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These were two vegetable oysters; an oyster flavored white ball was sitting on an oyster leaf on top of a faux oyster shell cracker. 

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These were mashed potato balls with a lovely strong flavor of black truffles.

Linda’s first course was
spring inspiration
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English peas, small chunks of green asparagus, frozen chunks of  basil and spring leaves and flowers topped a sweet bacon cream.   Very good.

Her second course, and my first, was
hearts of palm – white asparagus – flavors of almond
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Fresh Hawaiian hearts of palm had been shaved into ribbons. They were wrapped around white asparagus cooked to a custardy consistency. A dressing was dribbled on at the table. It was described by the server as “white balsamic with extra virgin olive oil and with a touch of lemon.” This dish was quite subtle.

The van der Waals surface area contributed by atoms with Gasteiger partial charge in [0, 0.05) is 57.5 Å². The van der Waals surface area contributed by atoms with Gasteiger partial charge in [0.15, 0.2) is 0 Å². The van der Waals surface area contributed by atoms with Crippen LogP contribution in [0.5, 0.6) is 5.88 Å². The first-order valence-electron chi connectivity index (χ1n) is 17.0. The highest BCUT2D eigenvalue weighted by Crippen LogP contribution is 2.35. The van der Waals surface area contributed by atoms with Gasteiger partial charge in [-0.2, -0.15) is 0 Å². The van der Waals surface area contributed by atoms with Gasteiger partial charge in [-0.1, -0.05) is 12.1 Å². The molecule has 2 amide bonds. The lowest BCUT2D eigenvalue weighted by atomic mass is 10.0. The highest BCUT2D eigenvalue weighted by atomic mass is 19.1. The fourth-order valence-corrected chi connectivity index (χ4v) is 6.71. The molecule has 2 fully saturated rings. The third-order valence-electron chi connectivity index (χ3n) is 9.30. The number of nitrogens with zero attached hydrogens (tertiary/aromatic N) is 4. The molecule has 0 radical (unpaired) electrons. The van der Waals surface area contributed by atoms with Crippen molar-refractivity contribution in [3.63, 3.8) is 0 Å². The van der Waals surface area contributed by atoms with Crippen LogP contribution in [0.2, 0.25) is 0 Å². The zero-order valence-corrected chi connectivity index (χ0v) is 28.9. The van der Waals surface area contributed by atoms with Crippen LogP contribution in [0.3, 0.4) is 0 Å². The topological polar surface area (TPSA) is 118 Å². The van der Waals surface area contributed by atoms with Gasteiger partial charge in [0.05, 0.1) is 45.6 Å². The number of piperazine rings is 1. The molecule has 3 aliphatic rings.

My second course was
oyster mushrooms – geoduck – golden wine
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Underneath the oyster flavored foam were coarsely chopped geoduck clams, oysters and oyster mushrooms. Very good.

Linda’s third course was
oregon fiddleheads – prawns – citrus begonia
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The prawns were excellent and the basil purée flavorful. Three fiddlehead ferns and basil leaves finished the dish.

My third course, and Linda’s fourth, was
pomelosable codkalamansi
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The round chunks of sablefish were luscious and perfectly cooked. They would have been ruined by using more than a small amount of the strong citrus sauce. The pretty little salad on the right was very good, but I do not know what was in it beyond cucumber ribbons.

My fourth course was
lemon essence – nova scotia halibut – snow pea blooms
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The halibut was rich and nice. The green sauce had several elements, but basil dominated its flavors. 

Linda’s fifth course was
rabbit and the carrot
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Two rabbit “roulades” were accompanied by an airy cardoman and squash cake with carrot grated on top. Small carrots, turnips and radishes, plus curled red carrot strips and greens accompanied a sauce made of rabbit bone stock, chicken stock, cream and black pepper.  A very good dish.